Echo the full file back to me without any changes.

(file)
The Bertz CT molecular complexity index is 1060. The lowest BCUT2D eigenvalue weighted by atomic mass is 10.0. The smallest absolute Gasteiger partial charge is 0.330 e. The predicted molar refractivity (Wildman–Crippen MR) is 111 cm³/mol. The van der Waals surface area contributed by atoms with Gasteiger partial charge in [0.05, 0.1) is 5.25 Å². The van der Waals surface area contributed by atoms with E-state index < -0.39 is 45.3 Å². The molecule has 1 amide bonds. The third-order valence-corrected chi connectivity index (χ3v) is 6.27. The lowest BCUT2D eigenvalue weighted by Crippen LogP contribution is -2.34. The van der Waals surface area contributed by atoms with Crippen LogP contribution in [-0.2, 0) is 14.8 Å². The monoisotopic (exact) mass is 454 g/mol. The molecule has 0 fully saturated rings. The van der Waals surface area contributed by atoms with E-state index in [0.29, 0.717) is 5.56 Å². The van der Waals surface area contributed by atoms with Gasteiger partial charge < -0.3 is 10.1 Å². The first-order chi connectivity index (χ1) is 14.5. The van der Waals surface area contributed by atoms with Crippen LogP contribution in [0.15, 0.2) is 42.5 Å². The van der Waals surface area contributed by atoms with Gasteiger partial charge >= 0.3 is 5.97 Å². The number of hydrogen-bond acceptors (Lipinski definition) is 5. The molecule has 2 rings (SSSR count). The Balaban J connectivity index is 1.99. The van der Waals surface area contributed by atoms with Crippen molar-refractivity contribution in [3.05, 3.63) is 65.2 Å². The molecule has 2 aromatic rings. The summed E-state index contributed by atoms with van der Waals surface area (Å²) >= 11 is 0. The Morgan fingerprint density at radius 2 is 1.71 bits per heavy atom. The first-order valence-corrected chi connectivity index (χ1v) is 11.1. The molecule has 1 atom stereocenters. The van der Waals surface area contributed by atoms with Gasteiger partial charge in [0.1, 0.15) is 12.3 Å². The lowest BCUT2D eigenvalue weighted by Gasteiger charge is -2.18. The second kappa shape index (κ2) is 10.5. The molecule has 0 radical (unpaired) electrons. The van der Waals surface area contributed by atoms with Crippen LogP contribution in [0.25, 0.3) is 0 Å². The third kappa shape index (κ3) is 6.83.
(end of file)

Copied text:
The Bertz CT molecular complexity index is 1060. The lowest BCUT2D eigenvalue weighted by atomic mass is 10.0. The smallest absolute Gasteiger partial charge is 0.330 e. The predicted molar refractivity (Wildman–Crippen MR) is 111 cm³/mol. The van der Waals surface area contributed by atoms with Gasteiger partial charge in [0.05, 0.1) is 5.25 Å². The van der Waals surface area contributed by atoms with E-state index < -0.39 is 45.3 Å². The molecule has 1 amide bonds. The third-order valence-corrected chi connectivity index (χ3v) is 6.27. The lowest BCUT2D eigenvalue weighted by Crippen LogP contribution is -2.34. The van der Waals surface area contributed by atoms with Crippen LogP contribution in [-0.2, 0) is 14.8 Å². The monoisotopic (exact) mass is 454 g/mol. The molecule has 0 fully saturated rings. The van der Waals surface area contributed by atoms with E-state index in [0.29, 0.717) is 5.56 Å². The van der Waals surface area contributed by atoms with Gasteiger partial charge < -0.3 is 10.1 Å². The first-order chi connectivity index (χ1) is 14.5. The van der Waals surface area contributed by atoms with Crippen LogP contribution in [0.15, 0.2) is 42.5 Å². The van der Waals surface area contributed by atoms with Gasteiger partial charge >= 0.3 is 5.97 Å². The number of hydrogen-bond acceptors (Lipinski definition) is 5. The molecule has 2 rings (SSSR count). The Balaban J connectivity index is 1.99. The van der Waals surface area contributed by atoms with Crippen molar-refractivity contribution in [3.05, 3.63) is 65.2 Å². The molecule has 2 aromatic rings. The summed E-state index contributed by atoms with van der Waals surface area (Å²) >= 11 is 0. The Morgan fingerprint density at radius 2 is 1.71 bits per heavy atom. The first-order valence-corrected chi connectivity index (χ1v) is 11.1. The molecule has 1 atom stereocenters. The van der Waals surface area contributed by atoms with Gasteiger partial charge in [0.1, 0.15) is 12.3 Å². The lowest BCUT2D eigenvalue weighted by Gasteiger charge is -2.18. The second kappa shape index (κ2) is 10.5. The molecule has 0 radical (unpaired) electrons. The van der Waals surface area contributed by atoms with Crippen LogP contribution in [0.25, 0.3) is 0 Å². The third kappa shape index (κ3) is 6.83.